(THIS ARTICLE IS MACHINE TRANSLATED by Google from Norwegian)
The question "Where are all the female directors?" Is being asked more and more often in an industry that has only now become aware of its own gender bias. And this marks a shift, after decades of single-tracked attention to the canonized male directors. Along with demands that more needs to be done to equalize the differences, through support for women-led film productions, the film history is rewritten: Female filmmakers who have not earned their spot in the limelight are now emerging so that a new generation can have enjoy their art.
It is only now that Agnès Varda has become the subject of public admiration. She was essential to the development of the "new French wave" in the late 50s – and one of the first female cinematographers to make a mark on European art films. In 2018, she was finally accepted into the Oscar heat, as the oldest nominee in history, for the road movie documentary Faces, Places (2017). When she arrived at the awards ceremony wearing silk pajamas and with her distinctive punkish, two-color hairstyle, it hailed with enthusiastic words on Twitter. An independent outsider, a bright spot of cheerful mischief, a self-proclaimed feminist and a true genius: Having been left out of the official narrative, Varda is now embraced as a vital burst of a creative energy we have missed.
A strong, creative man
Varda by Agnès (2019) had a world premiere at the Berlin, and it is rumored that this will be her last film [Varda went out of time in March this year, ed. note]. The film gives a good overview of her life's work and is an ideal starting point for new fans: It is partly a master class, where she guides us through clips from a very innovative career, and partly deeper considerations around her heartwarming philosophy of life – all accomplished with the imaginative the charm we expect from a film about and by Agnès Varda. And as a strong-willed, creative human being in a world ruled by men, she probably knew it was best to make the film herself – if she were to end up with a film that is true to its core.
When we first see Varda, she sits in her iconic director's chair, with "AGNES V." the pressure on the back of the chair, in front of an assembly of expectant filmmakers. And it is a fitting opening for a film that emphasizes that her creative practice is essential to the connection she has to others. She is not an ordinary wife and mother who also happens to make films (although her love for her late husband and new-wave colleague Jacques Demy and their children is anecdotally woven into the fabric of the film).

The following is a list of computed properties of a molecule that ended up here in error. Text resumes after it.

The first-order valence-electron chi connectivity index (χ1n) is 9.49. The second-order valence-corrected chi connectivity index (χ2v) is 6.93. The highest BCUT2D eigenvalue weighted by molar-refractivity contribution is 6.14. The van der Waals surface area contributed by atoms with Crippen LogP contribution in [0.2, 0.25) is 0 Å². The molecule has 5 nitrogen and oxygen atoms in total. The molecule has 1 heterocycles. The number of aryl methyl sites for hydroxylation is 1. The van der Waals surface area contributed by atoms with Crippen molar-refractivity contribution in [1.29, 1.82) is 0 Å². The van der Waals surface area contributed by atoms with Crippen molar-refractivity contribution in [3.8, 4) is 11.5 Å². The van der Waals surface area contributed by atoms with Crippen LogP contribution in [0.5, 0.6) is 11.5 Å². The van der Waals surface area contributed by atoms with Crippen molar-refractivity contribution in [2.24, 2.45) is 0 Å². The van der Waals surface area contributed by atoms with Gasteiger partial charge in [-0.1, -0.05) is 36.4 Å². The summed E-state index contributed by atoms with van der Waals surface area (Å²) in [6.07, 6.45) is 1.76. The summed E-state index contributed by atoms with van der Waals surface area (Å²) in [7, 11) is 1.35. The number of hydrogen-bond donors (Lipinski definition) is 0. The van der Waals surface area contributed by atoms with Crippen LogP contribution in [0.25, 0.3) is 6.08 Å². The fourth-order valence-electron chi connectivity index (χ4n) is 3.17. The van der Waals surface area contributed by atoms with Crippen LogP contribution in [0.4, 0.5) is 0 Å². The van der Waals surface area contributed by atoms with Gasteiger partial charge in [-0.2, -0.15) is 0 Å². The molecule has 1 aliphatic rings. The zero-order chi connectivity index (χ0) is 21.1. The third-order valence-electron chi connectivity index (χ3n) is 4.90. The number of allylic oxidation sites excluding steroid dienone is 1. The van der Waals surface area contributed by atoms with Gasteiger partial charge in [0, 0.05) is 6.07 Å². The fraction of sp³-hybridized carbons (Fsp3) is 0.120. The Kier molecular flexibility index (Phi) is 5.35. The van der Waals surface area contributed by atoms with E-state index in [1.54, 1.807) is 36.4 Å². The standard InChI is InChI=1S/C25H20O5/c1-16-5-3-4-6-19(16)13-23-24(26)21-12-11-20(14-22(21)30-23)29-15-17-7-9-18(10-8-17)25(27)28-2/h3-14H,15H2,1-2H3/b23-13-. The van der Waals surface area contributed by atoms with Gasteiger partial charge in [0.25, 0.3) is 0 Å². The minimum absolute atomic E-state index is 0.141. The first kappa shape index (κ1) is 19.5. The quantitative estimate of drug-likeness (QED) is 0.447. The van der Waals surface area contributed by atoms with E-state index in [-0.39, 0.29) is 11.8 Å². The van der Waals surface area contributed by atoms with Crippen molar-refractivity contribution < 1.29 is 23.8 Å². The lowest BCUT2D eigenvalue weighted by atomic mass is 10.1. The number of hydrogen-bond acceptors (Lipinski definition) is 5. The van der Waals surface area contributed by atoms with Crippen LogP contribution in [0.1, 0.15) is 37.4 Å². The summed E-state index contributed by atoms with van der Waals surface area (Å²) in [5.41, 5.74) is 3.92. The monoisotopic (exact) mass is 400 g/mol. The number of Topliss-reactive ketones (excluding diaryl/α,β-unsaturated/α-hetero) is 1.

"I wanted to film freedom and shit"
We are given the understanding that film work is an all-inclusive lifestyle. But the work is not portrayed as a narcissistic vocation, as we know it from the artist myth of "the tormented genius", whose loved ones must suffer for the master to create: It is Varda's fundamental affinity for and empathy for humanity in all its manifestations , as well as the potential of art to be a healing force in society, which is the driving force.
Varda has long used the activist possibilities of the film media to shed light on how society and politics relate to the human body: the fear of cancer, concerns about our mortality and objectification of women are themes in Cleo from 5 to 7 (1962) while in the free-spirited musical One Sings, The Other Doesn't (1977) – made at a time when the women's movement in France was taking place – the right to abortion is central. In her films, women do not settle for having to fit into a rigid, bourgeois form ("I wanted to film freedom and crap," she says of Vagabond, made in 1984, which is about an angry loner), instead they have room to try out different lifestyles and find themselves.
Inclusion and community
Even when she is not politically speaking, her work is about inclusion and community – the film is a way back to life passion and dignity. "I play a small, old lady, cozy thick and talkative, who tells her life story. But it's the others that really interest me, "she says, as teasingly cunning as she is whimsical and self-effacing. Her open-minded, friendly curiosity is the very basis of the film's many encounters with people in society's abrasive classes, with eccentric and marginalized: From the relationship she establishes to a man who delivers parsley to the farmer's market in The Gleaners and I (2000), to the enthusiastic digression of "togopaths" (adults with a heavy collection of model trains). "Nothing is trivial if you film people with empathy and love and think they are extraordinary, as I have done," she says.
In a world where the individual's identity is in a state of war, not to mention in the trenches, Varda's aftermath becomes an unconventional and merry celebration of humanity's diversity.
Varda died on March 29, 2019.
The film was shown at the Artists' House in Oslo on June 9 and 16. 2019.